The clear standout among the principals is Manoel Felciano as De Flores, servant and hatchet-man to Beatrice-Joanna. The right side of his face covered with red scars and one eye permanently shut, he aches with longing for his mistress, until he discovers the way to her heart through murder and mayhem. Once he seizes control of the situation, putting her in his sexual thrall, he dominates the production, enmeshing himself (and her) in ever-greater crimes. (Not for nothing do the program notes suggest that it is a curdled retelling of Beauty and the Beast.) He is no one-dimensional villain; the moment when he is accosted by the ghost of a victim carries a real tremble of fear, and he is especially gripping in the climactic moment of confession. ("Yes, and the while I couple with your mate/At barley-break; now we are left in hell.") He raises real shudders when murdering Alonzo, Beatrice-Joanna's unwanted lover, and neatly handles the grisly business of severing of Alonzo's finger, presenting it and the ring it bears to Beatrice-Joanna. "Some ill thing haunts the house," frets Beatrice-Joanna, and indeed it is Felciano, spreading the odor of evil wherever De Flores goes.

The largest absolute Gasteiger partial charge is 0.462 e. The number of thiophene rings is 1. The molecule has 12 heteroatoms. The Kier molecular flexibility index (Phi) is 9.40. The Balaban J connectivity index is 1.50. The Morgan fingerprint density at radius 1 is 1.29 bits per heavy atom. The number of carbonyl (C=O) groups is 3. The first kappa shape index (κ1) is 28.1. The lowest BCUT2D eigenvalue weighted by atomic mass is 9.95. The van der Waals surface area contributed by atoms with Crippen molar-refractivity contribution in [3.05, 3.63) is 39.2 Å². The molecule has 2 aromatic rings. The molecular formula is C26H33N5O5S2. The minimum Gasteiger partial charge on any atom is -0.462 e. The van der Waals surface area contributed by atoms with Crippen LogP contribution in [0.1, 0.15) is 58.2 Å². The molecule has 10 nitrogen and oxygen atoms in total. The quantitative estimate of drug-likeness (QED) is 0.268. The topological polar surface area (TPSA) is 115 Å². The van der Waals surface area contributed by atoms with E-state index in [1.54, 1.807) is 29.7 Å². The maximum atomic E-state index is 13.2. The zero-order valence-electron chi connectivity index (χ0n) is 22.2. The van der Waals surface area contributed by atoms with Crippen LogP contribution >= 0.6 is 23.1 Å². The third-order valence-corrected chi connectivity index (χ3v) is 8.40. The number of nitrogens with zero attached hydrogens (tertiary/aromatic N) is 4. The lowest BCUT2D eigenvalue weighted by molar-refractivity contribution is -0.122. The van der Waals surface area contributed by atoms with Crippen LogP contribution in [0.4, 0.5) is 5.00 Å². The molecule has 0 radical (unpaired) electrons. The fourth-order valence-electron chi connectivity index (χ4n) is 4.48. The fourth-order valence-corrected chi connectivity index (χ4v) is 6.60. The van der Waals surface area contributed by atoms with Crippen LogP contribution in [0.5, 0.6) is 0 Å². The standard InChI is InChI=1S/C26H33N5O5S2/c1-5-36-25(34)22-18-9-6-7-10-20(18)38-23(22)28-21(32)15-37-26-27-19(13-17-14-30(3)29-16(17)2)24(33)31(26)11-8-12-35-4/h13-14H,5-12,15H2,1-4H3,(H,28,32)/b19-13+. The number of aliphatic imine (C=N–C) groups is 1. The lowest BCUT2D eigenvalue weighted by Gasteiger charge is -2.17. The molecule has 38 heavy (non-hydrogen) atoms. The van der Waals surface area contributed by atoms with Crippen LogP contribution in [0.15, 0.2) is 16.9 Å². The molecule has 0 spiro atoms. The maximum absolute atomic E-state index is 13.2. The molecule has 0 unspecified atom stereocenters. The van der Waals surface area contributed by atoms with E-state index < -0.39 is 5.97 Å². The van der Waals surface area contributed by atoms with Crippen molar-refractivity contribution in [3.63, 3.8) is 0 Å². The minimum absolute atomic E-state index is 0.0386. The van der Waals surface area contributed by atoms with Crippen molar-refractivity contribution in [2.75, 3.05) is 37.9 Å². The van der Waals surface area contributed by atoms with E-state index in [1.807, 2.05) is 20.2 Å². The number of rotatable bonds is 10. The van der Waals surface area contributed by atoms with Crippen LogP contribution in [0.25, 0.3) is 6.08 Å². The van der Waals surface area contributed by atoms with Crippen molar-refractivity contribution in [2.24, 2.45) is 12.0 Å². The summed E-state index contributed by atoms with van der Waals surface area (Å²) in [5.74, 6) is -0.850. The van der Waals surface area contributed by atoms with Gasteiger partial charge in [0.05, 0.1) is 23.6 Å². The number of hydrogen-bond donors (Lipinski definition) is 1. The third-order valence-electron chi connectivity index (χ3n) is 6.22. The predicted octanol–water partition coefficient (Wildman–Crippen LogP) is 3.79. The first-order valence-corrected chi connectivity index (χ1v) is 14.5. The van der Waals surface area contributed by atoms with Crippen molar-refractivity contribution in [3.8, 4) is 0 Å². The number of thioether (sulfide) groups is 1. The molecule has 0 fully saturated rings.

Less successful is Sara Topham, who, as Beatrice-Joanna, works the upper register of her voice -- presumably in pursuit of maintaining an illusion of innocence -- in a manner that can be grating. Topham creates a rather heedless young woman who gradually steps down to corruption, rather in the manner of a film noir heroine. ("Vengeance begins," she notes bitterly. "Murder, I see, is followed by more sins.") In the early scenes, she comes across as brash, girlish, and rather too flirtatious; she's not strictly convincing as the kind of woman who would kill to protect her reputation. This isn't entirely her fault -- I really have no idea how one credibly handles the business of the potion which causes virgins to sneeze, cry, and fall into a funk -- and, in any case, she improves enormously in the later passages when she has become De Flores' bed partner in crime. ("Push, you forget yourself/A woman dipp'd in blood and talk of modesty," he taunts her.) Similarly, Christian Coulson, as Alsemero, the innocent object of Beatrice-Joanna's affections, initially comes across as callow, dull, and lacking in energy, but he gains real power in the second act, when he comes face-to-face with the evil at the heart of his marriage.